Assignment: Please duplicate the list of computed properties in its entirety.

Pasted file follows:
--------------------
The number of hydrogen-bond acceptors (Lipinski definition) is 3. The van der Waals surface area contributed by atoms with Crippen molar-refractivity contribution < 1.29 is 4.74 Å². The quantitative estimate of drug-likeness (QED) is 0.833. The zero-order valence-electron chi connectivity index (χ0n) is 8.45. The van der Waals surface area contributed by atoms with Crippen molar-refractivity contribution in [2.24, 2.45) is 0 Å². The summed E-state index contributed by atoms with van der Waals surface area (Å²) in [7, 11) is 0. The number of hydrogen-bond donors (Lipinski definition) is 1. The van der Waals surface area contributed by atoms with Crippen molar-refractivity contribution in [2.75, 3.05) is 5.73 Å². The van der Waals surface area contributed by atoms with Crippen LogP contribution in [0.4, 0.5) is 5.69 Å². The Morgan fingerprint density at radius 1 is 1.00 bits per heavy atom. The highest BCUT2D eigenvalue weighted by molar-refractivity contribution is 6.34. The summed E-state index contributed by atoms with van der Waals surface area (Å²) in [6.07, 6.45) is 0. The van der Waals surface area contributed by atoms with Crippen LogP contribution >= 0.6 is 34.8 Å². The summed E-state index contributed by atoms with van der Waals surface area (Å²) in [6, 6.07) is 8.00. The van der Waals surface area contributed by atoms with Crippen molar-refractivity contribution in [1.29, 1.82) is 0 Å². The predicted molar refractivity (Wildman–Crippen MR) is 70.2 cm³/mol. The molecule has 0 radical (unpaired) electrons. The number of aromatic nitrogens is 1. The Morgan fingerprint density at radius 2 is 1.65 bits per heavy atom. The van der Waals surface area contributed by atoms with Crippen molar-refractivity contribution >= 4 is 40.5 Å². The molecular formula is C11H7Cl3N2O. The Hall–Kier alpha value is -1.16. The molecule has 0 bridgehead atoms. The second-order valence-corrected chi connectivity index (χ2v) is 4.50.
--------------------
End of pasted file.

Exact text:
The number of hydrogen-bond acceptors (Lipinski definition) is 3. The van der Waals surface area contributed by atoms with Crippen molar-refractivity contribution < 1.29 is 4.74 Å². The quantitative estimate of drug-likeness (QED) is 0.833. The zero-order valence-electron chi connectivity index (χ0n) is 8.45. The van der Waals surface area contributed by atoms with Crippen molar-refractivity contribution in [2.24, 2.45) is 0 Å². The summed E-state index contributed by atoms with van der Waals surface area (Å²) in [7, 11) is 0. The number of hydrogen-bond donors (Lipinski definition) is 1. The van der Waals surface area contributed by atoms with Crippen molar-refractivity contribution in [2.75, 3.05) is 5.73 Å². The van der Waals surface area contributed by atoms with Crippen LogP contribution in [0.4, 0.5) is 5.69 Å². The Morgan fingerprint density at radius 1 is 1.00 bits per heavy atom. The highest BCUT2D eigenvalue weighted by molar-refractivity contribution is 6.34. The summed E-state index contributed by atoms with van der Waals surface area (Å²) in [6.07, 6.45) is 0. The van der Waals surface area contributed by atoms with Crippen LogP contribution >= 0.6 is 34.8 Å². The summed E-state index contributed by atoms with van der Waals surface area (Å²) in [6, 6.07) is 8.00. The van der Waals surface area contributed by atoms with Crippen molar-refractivity contribution in [1.29, 1.82) is 0 Å². The predicted molar refractivity (Wildman–Crippen MR) is 70.2 cm³/mol. The molecule has 0 radical (unpaired) electrons. The number of aromatic nitrogens is 1. The Morgan fingerprint density at radius 2 is 1.65 bits per heavy atom. The van der Waals surface area contributed by atoms with Crippen molar-refractivity contribution >= 4 is 40.5 Å². The molecular formula is C11H7Cl3N2O. The Hall–Kier alpha value is -1.16. The molecule has 0 bridgehead atoms. The second-order valence-corrected chi connectivity index (χ2v) is 4.50.